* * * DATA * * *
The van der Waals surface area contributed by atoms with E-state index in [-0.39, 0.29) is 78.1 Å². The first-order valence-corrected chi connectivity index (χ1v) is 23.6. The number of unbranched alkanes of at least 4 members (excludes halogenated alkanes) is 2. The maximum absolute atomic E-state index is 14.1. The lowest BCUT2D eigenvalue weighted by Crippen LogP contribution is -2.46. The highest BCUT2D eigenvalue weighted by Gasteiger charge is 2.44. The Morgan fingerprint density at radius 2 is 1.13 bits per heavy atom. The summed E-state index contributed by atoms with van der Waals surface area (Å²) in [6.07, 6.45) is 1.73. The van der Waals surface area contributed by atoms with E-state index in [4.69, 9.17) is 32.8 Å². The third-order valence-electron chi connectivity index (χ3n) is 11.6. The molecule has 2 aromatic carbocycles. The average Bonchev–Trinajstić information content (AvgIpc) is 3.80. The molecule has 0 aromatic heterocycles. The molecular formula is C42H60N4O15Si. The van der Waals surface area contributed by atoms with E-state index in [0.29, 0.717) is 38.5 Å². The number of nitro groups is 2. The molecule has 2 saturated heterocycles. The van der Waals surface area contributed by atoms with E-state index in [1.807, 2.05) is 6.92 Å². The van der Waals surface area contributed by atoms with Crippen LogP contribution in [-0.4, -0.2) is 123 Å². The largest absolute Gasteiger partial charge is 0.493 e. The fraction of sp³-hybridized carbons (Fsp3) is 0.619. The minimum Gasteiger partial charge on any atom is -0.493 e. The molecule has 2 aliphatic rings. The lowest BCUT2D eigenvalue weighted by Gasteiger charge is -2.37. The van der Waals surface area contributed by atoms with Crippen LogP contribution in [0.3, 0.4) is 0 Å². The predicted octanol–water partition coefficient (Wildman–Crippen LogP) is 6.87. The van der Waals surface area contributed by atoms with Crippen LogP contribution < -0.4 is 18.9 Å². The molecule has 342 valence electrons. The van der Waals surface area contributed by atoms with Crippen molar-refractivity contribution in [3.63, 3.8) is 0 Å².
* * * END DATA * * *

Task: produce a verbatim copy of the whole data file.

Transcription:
The van der Waals surface area contributed by atoms with E-state index in [-0.39, 0.29) is 78.1 Å². The first-order valence-corrected chi connectivity index (χ1v) is 23.6. The number of unbranched alkanes of at least 4 members (excludes halogenated alkanes) is 2. The maximum absolute atomic E-state index is 14.1. The lowest BCUT2D eigenvalue weighted by Crippen LogP contribution is -2.46. The highest BCUT2D eigenvalue weighted by Gasteiger charge is 2.44. The Morgan fingerprint density at radius 2 is 1.13 bits per heavy atom. The summed E-state index contributed by atoms with van der Waals surface area (Å²) in [6.07, 6.45) is 1.73. The van der Waals surface area contributed by atoms with E-state index in [4.69, 9.17) is 32.8 Å². The third-order valence-electron chi connectivity index (χ3n) is 11.6. The molecule has 2 aromatic carbocycles. The average Bonchev–Trinajstić information content (AvgIpc) is 3.80. The molecule has 0 aromatic heterocycles. The molecular formula is C42H60N4O15Si. The van der Waals surface area contributed by atoms with E-state index in [0.29, 0.717) is 38.5 Å². The number of nitro groups is 2. The molecule has 2 saturated heterocycles. The van der Waals surface area contributed by atoms with E-state index in [1.807, 2.05) is 6.92 Å². The van der Waals surface area contributed by atoms with Crippen LogP contribution in [-0.4, -0.2) is 123 Å². The largest absolute Gasteiger partial charge is 0.493 e. The fraction of sp³-hybridized carbons (Fsp3) is 0.619. The minimum Gasteiger partial charge on any atom is -0.493 e. The molecule has 2 aliphatic rings. The lowest BCUT2D eigenvalue weighted by Gasteiger charge is -2.37. The van der Waals surface area contributed by atoms with Crippen LogP contribution in [0.3, 0.4) is 0 Å². The predicted octanol–water partition coefficient (Wildman–Crippen LogP) is 6.87. The van der Waals surface area contributed by atoms with Crippen LogP contribution < -0.4 is 18.9 Å². The molecule has 342 valence electrons. The van der Waals surface area contributed by atoms with Crippen molar-refractivity contribution in [3.63, 3.8) is 0 Å².